Statistically, Faried’s having as solidly efficient a season as he had last year and yet his minutes have fallen and his role in the offense has been somewhat neutered. The overly large big man rotation is somewhat to blame but so too is an absence of a precise use for a player like Faried, which is magnified even more by the fact that the majority of his minutes are soaked up playing alongside Hickson. Shaw’s offense is predicated on the high screen and roll, and while one big is setting the screen the other usually serves as a stationary black hole. Too many times a Faried pick and roll ends with him on the elbow, with the weakside overloaded on the wrong half of the court. Faried’s only real post move is a hook shot that he’s pretty good at turning left with his right hand but abysmally inefficient at with his left hand. This play puts Faried on an island that emphasizes his weakness and doesn’t allow for any implementation of his strengths.
A farewell to guards:
Since Andre Miller made his very public exiting of the rotation in late December, Ty Lawson has averaged 38.5 minutes a game. Since Nate Robinson went down with an ACL, its gone up to 40.3. The way Lawson darts from baseline to baseline on a fast break and relentlessly drives at the basket in the half court is exhausting enough that racking up these kinds of minutes cannot be good long term. But Shaw doesn’t have a lot of other options when it comes to players who can run a pick and roll centric offense. Fournier has been a disastrous option for anything but spot up shooting, Wilson Chandler slashes and pulls up with no rhyme or reason, and Foye is just not a point guard.
Lawson’s recent injury shines an even more harsh light on this dearth of ball handlers, and a resolution to the Andre Miller situation, by way of reclamation or trade, seems immanent. But however Denver bolsters its meager reserves, nothing can replace Lawson, he embodies the Nuggets offense when things are clicking and he salvages it when things are not. Denver will wring what it can out of what it has but, going off what we’ve seen thus far, it will be but a drop in the parched bucket of this season.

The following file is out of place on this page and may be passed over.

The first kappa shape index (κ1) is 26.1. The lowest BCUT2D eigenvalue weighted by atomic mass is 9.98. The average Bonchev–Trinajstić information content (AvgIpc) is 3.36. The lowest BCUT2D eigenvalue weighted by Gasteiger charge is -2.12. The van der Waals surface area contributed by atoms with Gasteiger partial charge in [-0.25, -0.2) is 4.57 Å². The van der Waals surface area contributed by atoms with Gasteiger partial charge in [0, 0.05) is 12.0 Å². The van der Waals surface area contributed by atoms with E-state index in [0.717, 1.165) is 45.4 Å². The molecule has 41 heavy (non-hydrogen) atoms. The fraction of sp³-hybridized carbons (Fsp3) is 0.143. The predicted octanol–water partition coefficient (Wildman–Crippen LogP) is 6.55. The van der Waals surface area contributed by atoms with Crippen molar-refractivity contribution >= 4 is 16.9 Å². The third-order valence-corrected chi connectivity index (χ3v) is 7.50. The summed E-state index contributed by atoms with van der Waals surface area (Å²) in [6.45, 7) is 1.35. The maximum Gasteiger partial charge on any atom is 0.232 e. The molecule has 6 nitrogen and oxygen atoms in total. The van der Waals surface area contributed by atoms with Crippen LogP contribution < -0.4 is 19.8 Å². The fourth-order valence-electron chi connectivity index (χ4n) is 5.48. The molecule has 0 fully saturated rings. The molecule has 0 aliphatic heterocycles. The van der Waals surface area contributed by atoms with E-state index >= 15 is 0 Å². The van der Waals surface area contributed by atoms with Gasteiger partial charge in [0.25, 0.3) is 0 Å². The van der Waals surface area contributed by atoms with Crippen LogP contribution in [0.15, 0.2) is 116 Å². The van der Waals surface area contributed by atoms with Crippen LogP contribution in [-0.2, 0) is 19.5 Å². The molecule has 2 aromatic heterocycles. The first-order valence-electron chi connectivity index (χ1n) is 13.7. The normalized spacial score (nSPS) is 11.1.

All bets are off:
There comes a season every so often where things just go awry. The reasons usually draw back from the ill-fated combination of poor luck and a faulty plan. Whether or not Denver should have shaken itself from the George Karl status quo remains something that will likely be debated for some time to come, but what matters now is how much the decisions made thereafter led to this apocalyptically mediocre season. And the answer, as it usually tends to be, is a complicated one.
The Nuggets should not have shored up its front court with the inherently redundant pair of JJ Hickson and Kenneth Faried, but then again JaVale McGee was supposed to be spear-heading the front line. The Andre Miller situation should not have deteriorated to the extent that it did and have gone so long without a resolution, but rarely does a panic trade to stave off early tumors help cure the disease in the future. The front office shouldn’t have handed Shaw a roster he clearly doesn’t seem to want and doesn’t seem to totally mesh anyway, but nobody thought the second best player on the team would be gone for the entirety of the year. The Nuggets shouldn’t be this bad with a roster this talented, but they’re about right were they should be considering how little of that talent is actually seeing time on the court these days.
It’s going to be difficult because the season is barely halfway done, but their needs to be – if not a complete refrain – a couching of the criticism that is bound to come in light of all the team’s recent failings. The product on the court is a tiring one, one that shouldn’t have to be tolerated, but one that seems unavoidable and – frankly – inevitable given the circumstances.
‘Tis a sad place to be in with a team just halfway through February, but that’s where we are.